Southeastern Section - 64th Annual Meeting (19–20 March 2015)

Paper No. 5
Presentation Time: 2:25 PM


LADE, Andrew John, Loyola University, Environmental Program, New Orleans, LA 70118,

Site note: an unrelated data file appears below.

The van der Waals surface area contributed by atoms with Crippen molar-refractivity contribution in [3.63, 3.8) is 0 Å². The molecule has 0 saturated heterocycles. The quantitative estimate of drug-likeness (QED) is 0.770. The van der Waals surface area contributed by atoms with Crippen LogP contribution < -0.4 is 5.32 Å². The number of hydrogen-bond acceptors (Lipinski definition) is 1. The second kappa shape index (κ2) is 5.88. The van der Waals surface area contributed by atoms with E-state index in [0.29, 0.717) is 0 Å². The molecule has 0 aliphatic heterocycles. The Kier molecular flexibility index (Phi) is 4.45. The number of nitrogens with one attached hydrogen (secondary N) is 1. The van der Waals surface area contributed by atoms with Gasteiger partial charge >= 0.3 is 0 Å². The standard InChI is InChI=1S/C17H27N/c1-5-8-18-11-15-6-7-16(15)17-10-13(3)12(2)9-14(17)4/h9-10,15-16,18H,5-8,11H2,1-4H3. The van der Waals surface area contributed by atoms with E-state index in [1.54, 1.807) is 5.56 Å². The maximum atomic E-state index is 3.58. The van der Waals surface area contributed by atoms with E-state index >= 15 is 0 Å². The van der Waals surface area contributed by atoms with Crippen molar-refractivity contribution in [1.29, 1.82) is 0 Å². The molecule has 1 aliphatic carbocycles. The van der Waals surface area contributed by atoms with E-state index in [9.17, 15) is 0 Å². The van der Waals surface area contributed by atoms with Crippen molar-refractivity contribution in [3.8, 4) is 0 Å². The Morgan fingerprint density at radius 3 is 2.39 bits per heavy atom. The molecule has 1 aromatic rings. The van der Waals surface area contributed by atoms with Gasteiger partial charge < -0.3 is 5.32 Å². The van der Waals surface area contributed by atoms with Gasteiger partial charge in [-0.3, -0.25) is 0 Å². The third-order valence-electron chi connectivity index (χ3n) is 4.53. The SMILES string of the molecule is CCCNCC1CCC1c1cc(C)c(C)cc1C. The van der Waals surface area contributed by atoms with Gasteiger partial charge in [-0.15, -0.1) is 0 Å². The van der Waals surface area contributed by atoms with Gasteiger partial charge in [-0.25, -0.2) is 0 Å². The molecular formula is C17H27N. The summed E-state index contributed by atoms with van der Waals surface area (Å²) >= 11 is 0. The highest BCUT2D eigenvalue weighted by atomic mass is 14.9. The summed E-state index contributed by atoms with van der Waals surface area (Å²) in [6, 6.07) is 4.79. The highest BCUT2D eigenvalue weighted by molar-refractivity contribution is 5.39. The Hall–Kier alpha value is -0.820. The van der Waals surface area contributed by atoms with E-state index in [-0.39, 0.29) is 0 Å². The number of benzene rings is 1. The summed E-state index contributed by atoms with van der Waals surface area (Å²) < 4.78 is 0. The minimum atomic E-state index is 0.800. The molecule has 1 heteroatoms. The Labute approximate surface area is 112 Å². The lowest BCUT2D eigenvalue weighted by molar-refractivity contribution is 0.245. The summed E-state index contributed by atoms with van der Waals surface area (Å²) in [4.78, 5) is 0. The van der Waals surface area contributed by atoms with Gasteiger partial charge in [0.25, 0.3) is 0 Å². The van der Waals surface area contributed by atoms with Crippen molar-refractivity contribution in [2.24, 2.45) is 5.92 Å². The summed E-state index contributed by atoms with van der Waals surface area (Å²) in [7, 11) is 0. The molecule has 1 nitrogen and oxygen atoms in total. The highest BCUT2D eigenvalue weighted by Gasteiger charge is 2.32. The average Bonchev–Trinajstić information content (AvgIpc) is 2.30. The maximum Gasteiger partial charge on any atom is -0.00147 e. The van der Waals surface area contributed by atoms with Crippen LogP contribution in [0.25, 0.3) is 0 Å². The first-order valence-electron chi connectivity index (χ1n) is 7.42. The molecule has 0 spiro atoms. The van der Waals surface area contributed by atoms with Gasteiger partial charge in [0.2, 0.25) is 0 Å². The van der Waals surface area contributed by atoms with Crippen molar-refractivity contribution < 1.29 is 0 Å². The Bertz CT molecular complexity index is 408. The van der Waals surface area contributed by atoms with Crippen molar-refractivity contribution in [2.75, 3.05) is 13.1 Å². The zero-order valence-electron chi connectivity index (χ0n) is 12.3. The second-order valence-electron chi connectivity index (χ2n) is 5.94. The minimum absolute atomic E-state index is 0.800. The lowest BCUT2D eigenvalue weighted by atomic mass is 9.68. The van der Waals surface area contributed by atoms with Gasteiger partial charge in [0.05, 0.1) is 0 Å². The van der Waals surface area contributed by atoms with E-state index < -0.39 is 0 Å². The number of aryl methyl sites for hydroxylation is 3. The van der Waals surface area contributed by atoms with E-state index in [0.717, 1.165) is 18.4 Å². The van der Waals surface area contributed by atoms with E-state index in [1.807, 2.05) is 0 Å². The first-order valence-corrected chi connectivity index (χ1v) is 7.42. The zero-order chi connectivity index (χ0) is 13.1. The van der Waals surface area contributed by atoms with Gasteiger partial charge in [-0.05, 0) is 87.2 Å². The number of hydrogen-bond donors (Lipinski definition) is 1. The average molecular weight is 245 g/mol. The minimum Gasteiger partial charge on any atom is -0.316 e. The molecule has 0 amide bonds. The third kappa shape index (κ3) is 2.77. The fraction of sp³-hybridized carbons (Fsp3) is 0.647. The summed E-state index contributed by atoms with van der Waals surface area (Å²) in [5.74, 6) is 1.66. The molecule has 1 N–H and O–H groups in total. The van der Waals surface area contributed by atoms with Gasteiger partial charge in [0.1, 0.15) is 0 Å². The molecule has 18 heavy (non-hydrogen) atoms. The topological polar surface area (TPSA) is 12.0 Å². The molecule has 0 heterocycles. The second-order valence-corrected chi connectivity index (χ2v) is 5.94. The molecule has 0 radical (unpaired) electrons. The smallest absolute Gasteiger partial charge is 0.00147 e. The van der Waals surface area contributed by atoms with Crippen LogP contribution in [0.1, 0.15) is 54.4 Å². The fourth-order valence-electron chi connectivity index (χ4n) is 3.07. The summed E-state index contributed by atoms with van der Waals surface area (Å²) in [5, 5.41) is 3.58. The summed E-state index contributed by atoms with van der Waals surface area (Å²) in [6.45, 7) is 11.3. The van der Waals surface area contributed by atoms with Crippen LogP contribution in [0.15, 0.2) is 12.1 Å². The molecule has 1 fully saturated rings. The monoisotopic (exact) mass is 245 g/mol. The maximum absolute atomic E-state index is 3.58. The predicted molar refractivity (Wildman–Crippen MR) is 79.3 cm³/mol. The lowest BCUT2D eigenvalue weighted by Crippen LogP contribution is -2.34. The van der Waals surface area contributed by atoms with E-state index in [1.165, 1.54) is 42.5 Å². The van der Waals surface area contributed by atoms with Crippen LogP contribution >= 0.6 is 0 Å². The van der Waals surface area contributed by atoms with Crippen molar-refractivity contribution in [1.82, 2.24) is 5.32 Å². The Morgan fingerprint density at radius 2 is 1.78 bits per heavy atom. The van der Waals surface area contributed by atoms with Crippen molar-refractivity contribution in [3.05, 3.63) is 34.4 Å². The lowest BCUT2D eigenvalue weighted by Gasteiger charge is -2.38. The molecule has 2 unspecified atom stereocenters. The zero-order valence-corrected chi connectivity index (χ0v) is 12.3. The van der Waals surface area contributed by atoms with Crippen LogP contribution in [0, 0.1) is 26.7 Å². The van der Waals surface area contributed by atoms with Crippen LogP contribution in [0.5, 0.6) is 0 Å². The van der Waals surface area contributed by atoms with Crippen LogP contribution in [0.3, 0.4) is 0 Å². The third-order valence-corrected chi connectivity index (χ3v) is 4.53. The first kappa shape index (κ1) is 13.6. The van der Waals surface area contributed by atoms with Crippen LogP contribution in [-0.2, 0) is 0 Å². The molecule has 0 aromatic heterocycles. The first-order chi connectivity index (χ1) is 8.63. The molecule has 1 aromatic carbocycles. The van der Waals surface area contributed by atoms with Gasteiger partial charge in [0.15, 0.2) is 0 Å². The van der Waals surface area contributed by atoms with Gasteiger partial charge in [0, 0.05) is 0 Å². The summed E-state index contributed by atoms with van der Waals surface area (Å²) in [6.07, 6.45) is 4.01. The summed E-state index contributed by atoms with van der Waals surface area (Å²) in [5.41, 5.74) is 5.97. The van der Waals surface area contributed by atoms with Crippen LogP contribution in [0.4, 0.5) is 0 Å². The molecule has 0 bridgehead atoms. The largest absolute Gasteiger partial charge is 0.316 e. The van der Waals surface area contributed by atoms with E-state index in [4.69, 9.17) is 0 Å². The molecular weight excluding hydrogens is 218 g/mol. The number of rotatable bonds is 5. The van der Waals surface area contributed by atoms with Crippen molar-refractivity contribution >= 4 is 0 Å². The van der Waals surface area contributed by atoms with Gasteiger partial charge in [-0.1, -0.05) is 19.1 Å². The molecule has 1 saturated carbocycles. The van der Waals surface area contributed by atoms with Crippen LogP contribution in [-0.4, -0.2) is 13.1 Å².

Sea level rise and increased storm frequency associated with climate change could cause dramatic changes in low-lying, coastal regions. Southeast Louisiana is a topographically low, deltaic plain situated on the northern Gulf of Mexico. Extremely low elevations, high populations, and geographic location on a common storm path make this region highly vulnerable to inundation by sea level rise and storm surges. In order to effectively prepare for flooding events, the risk of the region ought to be determined. Combining economic, social, and environmental factors, risk can be quantified. The aim of the project is to create a coastal vulnerability index (CVI), which combines environmental and human factors, in order to create an accurate southeast Louisiana risk assessment map (SEL- RAM). Elevation, land use-land cover, and population data were combined to create a vulnerability index, with topographically low areas, highly urbanized areas, and highly populated areas having the highest risk levels. SEL-RAM shows the New Orleans area at the highest risk due to extremely low elevation (<0 m), intense urbanization, and high population density. 1 and 2 meter(s) of sea level rise were overlain on the elevation map, demonstrating a loss of 1/3 of the local land-mass with a 1-meter rise and a loss of 1/2 of the local land-mass with a 2-meter rise. Overall, SEL-RAM combines three integral attributes of coastal risk and provides insight into the overall vulnerability of the region. With the risk values, we can begin to assess what level of loss and damage can be expected from sea level rise scenarios and where resources should be concentrated in case of emergency. Our primary hopes for SEL-RAM are to effectively communicate environmental risks to the public and to encourage economically viable actions to sustain coastal communities in southeast Louisiana.